Many Ways for Palmer to Get Into Fields

Your farmer customers could be unknowingly planting Palmer amaranth anywhere Conservation Reserve Program (CRP) mixes are grown or pollinator mixes are established. To date, Palmer amaranth seed in CRP planting mixes has been identified in Illinois, Indiana, Iowa, Minnesota and Ohio.

“We have no idea how many individual fields are infested, but we started with five counties in 2013 and now we’re at 49,” says Bob Hartzler, Iowa State University (ISU) Extension weed scientist. An estimated 23 counties have fields infested due to CRP mixes. “When you look specifically at fields with infested CRP plantings it’s about 50 to 100 plants per acre.”

This past year marked Minnesota’s first Palmer amaranth discovery, and it was in CRP native seed mixes. Palmer amaranth is considered a noxious weed in Minnesota, as well as Ohio and Delaware, which gives the state more authority to track and eradicate the weed.

“There are 13 farm sites and 30 plantings within the two infected counties,” says Jeff Gunsolus, University of Minnesota Extension weed scientist. “Known infestation is less than 200 acres, all associated with conservation planting.”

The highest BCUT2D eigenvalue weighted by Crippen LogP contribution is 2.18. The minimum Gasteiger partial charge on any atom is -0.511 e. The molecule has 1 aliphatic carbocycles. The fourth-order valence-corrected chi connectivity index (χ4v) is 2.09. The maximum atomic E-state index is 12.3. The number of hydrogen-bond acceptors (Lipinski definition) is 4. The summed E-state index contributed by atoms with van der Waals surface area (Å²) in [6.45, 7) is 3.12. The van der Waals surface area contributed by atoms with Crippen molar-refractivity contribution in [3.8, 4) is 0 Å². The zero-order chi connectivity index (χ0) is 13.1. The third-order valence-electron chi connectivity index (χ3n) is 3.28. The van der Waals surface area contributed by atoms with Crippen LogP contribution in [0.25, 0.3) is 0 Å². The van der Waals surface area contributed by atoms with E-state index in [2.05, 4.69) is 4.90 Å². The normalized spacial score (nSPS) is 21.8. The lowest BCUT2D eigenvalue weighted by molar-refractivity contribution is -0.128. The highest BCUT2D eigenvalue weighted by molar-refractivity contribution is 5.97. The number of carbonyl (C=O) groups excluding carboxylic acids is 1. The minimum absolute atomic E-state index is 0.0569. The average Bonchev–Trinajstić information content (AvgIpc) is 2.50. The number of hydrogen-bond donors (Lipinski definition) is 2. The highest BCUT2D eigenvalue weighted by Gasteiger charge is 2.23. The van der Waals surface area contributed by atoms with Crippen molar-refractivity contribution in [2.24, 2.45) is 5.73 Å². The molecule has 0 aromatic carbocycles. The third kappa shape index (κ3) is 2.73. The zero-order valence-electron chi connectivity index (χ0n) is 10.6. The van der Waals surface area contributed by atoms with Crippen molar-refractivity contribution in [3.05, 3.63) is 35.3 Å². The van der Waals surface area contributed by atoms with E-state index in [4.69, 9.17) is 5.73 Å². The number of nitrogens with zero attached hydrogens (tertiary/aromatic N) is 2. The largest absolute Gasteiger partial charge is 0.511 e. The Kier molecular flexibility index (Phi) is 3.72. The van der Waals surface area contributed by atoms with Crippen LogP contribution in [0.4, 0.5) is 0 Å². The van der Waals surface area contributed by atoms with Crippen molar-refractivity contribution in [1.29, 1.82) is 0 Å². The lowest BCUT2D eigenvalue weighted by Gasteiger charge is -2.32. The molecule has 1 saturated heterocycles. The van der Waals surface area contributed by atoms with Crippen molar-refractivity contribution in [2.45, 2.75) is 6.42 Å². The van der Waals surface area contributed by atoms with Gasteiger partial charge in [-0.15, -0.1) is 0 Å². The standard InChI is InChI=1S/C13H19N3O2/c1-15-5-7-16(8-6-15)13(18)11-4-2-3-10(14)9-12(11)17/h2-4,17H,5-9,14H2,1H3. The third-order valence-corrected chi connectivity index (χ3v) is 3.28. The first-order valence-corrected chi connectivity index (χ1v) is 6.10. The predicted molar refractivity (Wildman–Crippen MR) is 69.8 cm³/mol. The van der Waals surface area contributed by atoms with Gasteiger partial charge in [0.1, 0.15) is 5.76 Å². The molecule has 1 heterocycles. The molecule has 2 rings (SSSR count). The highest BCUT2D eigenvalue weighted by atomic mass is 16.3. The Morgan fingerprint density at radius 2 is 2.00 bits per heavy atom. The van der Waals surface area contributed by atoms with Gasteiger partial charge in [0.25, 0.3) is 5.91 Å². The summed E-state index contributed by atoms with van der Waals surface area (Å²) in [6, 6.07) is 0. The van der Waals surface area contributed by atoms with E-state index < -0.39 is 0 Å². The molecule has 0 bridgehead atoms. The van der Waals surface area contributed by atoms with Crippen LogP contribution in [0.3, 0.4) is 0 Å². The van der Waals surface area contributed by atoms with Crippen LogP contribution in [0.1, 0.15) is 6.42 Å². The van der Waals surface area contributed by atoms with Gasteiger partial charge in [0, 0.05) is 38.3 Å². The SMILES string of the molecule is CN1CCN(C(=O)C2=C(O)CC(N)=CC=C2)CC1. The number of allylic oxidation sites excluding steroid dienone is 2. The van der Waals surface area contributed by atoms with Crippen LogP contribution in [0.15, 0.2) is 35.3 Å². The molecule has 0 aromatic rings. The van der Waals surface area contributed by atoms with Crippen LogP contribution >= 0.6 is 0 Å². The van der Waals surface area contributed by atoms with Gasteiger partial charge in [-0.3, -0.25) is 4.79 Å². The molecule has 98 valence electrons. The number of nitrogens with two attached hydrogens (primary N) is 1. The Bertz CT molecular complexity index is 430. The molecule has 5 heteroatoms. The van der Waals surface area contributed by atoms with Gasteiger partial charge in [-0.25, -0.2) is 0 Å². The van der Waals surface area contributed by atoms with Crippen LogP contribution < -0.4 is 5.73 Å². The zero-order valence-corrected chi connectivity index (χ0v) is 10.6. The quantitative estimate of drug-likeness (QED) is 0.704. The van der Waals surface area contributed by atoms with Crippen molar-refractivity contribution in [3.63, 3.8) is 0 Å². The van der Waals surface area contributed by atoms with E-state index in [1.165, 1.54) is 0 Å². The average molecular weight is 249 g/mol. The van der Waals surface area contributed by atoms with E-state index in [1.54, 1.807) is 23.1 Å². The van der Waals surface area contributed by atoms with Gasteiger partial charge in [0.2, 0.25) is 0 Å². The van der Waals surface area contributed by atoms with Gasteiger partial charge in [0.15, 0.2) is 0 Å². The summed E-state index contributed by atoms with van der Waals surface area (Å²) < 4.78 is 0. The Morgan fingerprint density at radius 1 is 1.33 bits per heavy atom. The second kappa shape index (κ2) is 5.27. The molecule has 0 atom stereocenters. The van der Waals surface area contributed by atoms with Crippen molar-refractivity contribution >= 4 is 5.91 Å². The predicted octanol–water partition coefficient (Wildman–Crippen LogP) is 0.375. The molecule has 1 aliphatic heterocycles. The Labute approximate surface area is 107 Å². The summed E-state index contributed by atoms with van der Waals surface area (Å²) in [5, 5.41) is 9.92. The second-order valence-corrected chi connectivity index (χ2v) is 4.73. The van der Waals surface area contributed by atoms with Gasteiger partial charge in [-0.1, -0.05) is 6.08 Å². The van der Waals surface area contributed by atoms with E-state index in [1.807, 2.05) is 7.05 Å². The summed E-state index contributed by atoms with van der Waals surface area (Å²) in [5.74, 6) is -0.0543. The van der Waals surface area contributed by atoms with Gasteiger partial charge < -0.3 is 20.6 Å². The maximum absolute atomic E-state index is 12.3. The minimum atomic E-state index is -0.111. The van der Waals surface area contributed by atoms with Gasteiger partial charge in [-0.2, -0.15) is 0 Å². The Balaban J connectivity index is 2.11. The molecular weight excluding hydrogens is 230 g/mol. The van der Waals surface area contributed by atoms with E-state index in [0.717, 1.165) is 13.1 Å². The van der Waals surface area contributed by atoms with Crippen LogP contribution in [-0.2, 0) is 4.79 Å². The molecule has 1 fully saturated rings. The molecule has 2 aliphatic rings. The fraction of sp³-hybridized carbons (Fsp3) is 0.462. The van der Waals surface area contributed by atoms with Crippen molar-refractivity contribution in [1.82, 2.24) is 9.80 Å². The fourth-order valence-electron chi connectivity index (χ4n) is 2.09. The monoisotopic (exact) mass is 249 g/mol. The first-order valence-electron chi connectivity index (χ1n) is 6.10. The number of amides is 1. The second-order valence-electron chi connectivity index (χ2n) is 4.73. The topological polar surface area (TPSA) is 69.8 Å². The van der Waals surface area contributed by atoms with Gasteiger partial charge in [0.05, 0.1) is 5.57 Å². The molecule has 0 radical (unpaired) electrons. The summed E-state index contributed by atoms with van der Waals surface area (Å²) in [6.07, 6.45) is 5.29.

Weed Look-Alike. CRP mixes infested with Palmer amaranth is a tough issue to tackle. Palmer amaranth seeds can easily mimic other native seeds and growing CRP demand leads to outsourcing beyond company-only production.

In south-central Iowa, owner and operator of Prairie Seed Farms John Osenbaugh is tracking the Palmer issue closely. His 36-year-old company does 90% of its business providing CRP mixes. The company produces about 50% of its seed and buys the balance from other growers.

Federal labels don’t require native seed providers to list what weed seeds are present, so Osenbaugh performs additional testing. “If we find pigweed seed we just have to assume it is Palmer amaranth even if we don’t know. If a grower sends us something with pigweed, we reject it,” he says.

The same way the Federal Seed Act requires corn and soybean seed companies to label each seed bag, CRP seed providers are required to list the same information. But just because a bag says 0.0% weed seed doesn’t mean it’s true. If in doubt, consider doing your own seed testing. Buying locally from professional seedsmen can also help.

By being more aware of the CRP seed-mixes issue, retailers can help farmers keep Palmer amaranth from taking root in their fields.

By Sonja Begemann March 06, 2017 | 6:30 am EST